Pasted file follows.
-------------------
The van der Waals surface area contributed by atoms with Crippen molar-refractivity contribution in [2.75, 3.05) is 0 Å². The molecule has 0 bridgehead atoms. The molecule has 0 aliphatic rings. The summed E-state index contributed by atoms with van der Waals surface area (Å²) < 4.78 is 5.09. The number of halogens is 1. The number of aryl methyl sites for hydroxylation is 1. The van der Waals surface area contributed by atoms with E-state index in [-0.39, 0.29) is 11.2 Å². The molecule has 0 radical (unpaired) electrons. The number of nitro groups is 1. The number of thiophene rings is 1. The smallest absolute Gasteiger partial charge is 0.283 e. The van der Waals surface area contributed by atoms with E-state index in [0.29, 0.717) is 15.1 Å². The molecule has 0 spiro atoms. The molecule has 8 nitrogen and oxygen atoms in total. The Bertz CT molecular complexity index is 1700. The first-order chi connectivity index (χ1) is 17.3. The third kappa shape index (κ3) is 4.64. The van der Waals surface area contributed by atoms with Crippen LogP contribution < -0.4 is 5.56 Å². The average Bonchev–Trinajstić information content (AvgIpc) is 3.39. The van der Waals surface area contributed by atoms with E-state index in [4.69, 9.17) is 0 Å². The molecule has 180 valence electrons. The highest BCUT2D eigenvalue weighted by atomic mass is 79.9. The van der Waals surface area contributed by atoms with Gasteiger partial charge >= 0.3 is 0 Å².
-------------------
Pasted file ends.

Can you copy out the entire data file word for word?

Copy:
The van der Waals surface area contributed by atoms with Crippen molar-refractivity contribution in [2.75, 3.05) is 0 Å². The molecule has 0 bridgehead atoms. The molecule has 0 aliphatic rings. The summed E-state index contributed by atoms with van der Waals surface area (Å²) < 4.78 is 5.09. The number of halogens is 1. The number of aryl methyl sites for hydroxylation is 1. The van der Waals surface area contributed by atoms with E-state index in [-0.39, 0.29) is 11.2 Å². The molecule has 0 radical (unpaired) electrons. The number of nitro groups is 1. The number of thiophene rings is 1. The smallest absolute Gasteiger partial charge is 0.283 e. The van der Waals surface area contributed by atoms with E-state index in [0.29, 0.717) is 15.1 Å². The molecule has 0 spiro atoms. The molecule has 8 nitrogen and oxygen atoms in total. The Bertz CT molecular complexity index is 1700. The first-order chi connectivity index (χ1) is 17.3. The third kappa shape index (κ3) is 4.64. The van der Waals surface area contributed by atoms with Crippen LogP contribution < -0.4 is 5.56 Å². The average Bonchev–Trinajstić information content (AvgIpc) is 3.39. The van der Waals surface area contributed by atoms with E-state index in [4.69, 9.17) is 0 Å². The molecule has 180 valence electrons. The highest BCUT2D eigenvalue weighted by atomic mass is 79.9. The van der Waals surface area contributed by atoms with Gasteiger partial charge >= 0.3 is 0 Å².